CUI Co-Founder Dr. Moon Honored with Renamed International Center

March 01, 2020 - 3 minute read


Moon Center Dedication

Dr. Shang Ik Moon, one of the pillars and founders of Concordia University Irvine, emigrated from Korea to the U.S. as a young man to study and discover his part in God’s work. Recently, the International Center at CUI was renamed the Moon International Center in honor of his lifelong contributions to the university in a myriad of ways. 

“It’s really special,” says daughter Sarah Johnson ’91, one of Moon’s three children. “He has always been such a humble person and does what God wants him to do. It’s not until you grow up that you see what that means and how many lives he touched. It feels very good to be able to honor him this way. The university did a wonderful job with the Center.” 

The Moon International Center serves international students and is a hub for Concordia’s study abroad programs. Sarah and husband Tab Johnson made a campus-wide gift to help fund the renovation, and to support the new Borland-Manske Center and increase support for the Moon Family Endowment. The Center received new flooring, new paint, new furniture, and a newly-created outdoor patio. 

“Our hope is that it will be a place where international students can find a second home where they feel comfortable and make connections with other international students, and also be an inviting area for the balance of the student body to come get acquainted with Concordia’s international outreach program,” Tab says. “Our hope is those types of connections and bonds encourage all students at CUI to look at God’s Great Commission in a very real, personal way.”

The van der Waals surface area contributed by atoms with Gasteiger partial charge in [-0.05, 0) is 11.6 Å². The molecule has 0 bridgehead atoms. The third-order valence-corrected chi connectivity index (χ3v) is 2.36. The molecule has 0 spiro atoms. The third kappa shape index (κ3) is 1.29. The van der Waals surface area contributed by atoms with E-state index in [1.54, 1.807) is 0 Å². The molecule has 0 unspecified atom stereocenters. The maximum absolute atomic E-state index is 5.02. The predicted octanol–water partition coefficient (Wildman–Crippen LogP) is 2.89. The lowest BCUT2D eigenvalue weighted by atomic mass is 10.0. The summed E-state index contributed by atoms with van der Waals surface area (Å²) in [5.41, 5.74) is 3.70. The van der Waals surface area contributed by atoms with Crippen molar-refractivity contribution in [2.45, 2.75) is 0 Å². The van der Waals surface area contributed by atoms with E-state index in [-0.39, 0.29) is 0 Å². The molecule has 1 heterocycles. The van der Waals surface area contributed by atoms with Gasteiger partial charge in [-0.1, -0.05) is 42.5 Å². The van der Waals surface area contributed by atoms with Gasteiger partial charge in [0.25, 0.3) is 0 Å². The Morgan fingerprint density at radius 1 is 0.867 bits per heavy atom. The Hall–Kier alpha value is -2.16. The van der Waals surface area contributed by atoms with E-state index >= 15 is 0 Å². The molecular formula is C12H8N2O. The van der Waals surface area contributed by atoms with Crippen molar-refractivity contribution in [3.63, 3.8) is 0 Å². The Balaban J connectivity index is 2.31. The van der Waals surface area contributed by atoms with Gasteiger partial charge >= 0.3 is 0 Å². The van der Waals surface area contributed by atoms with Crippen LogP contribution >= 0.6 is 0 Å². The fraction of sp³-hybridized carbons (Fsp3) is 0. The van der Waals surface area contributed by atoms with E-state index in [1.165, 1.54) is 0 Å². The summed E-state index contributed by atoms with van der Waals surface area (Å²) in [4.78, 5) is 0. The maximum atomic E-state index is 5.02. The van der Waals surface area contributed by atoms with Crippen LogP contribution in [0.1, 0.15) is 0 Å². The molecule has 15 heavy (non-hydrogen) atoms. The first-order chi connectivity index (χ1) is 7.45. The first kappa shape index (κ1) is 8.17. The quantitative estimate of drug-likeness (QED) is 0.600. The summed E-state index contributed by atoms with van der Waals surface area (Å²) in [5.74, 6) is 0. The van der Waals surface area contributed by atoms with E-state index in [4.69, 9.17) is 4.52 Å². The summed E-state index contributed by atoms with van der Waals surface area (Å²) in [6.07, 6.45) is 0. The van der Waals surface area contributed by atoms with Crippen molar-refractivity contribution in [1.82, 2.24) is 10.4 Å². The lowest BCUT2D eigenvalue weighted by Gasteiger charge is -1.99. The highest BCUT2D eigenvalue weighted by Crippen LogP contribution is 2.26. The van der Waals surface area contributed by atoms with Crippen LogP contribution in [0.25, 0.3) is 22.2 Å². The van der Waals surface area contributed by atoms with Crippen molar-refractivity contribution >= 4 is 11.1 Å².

Student Saud Altammami was born and raised in Saudi Arabia and is graduating from CUI this semester. 

“Instead of going to the library, I prefer to sit in the [Moon International Center’s] lounge, get a cup of coffee and invite my friends from around school,” he says. “I’ve introduced a few to that spot. The lounge area is really nice and well organized. It’s amazing. It has an outside setting, a good view. It’s quiet, which I really appreciate.” 

Socializing at the Center, Altammami says he finds “the community that I’ve missed for a while, being a person on my own that has no family around.” More than 150 people, including many local pastors and Moon’s family members, attended a dedication of the newly-renovated space in January. “I wish I could describe how I feel at this moment. I am honored at the same time I am extremely humbled,” said Moon to the gathering. “Your presence here is a great honor I do not deserve. It is what we as servants of God must do anyway.” 

The Moon family’s goal with their contributions is to create a global learning atmosphere on campus. 

“Although our international students are the primary beneficiaries, our own domestic students will also benefit much from their encounters with international students on campus by cross-cultural exposure and communications,” says Dr. Moon. “The Moon International Center promotes and facilitates such interactions and atmosphere through their designated programs.” 

“The ceremony was one of those really special days for my siblings and me,” says Sarah. “We were so excited about it. The grandkids were all there. Everyone loves Papa. To have the new president there and Kurt Krueger, and a bunch of familiar faces who were there in the beginning — like Dale Hartmann, Bob Dargatz and Barbara Manske — gave it a reunion feel.” 

Tab says Dr. Moon continues to have great passion for helping international students, and for fulfilling the mission of Concordia Irvine, to take the gospel to all nations. 

“To tell Dr. Moon’s story with a place like this so that other students can be encouraged by a young Korean refugee with absolutely nothing, who was picked by God to play a part in the story of this University — we’re hoping other young college students are challenged by Dr. Moon’s story as they’re enjoying this place,” Tab says.

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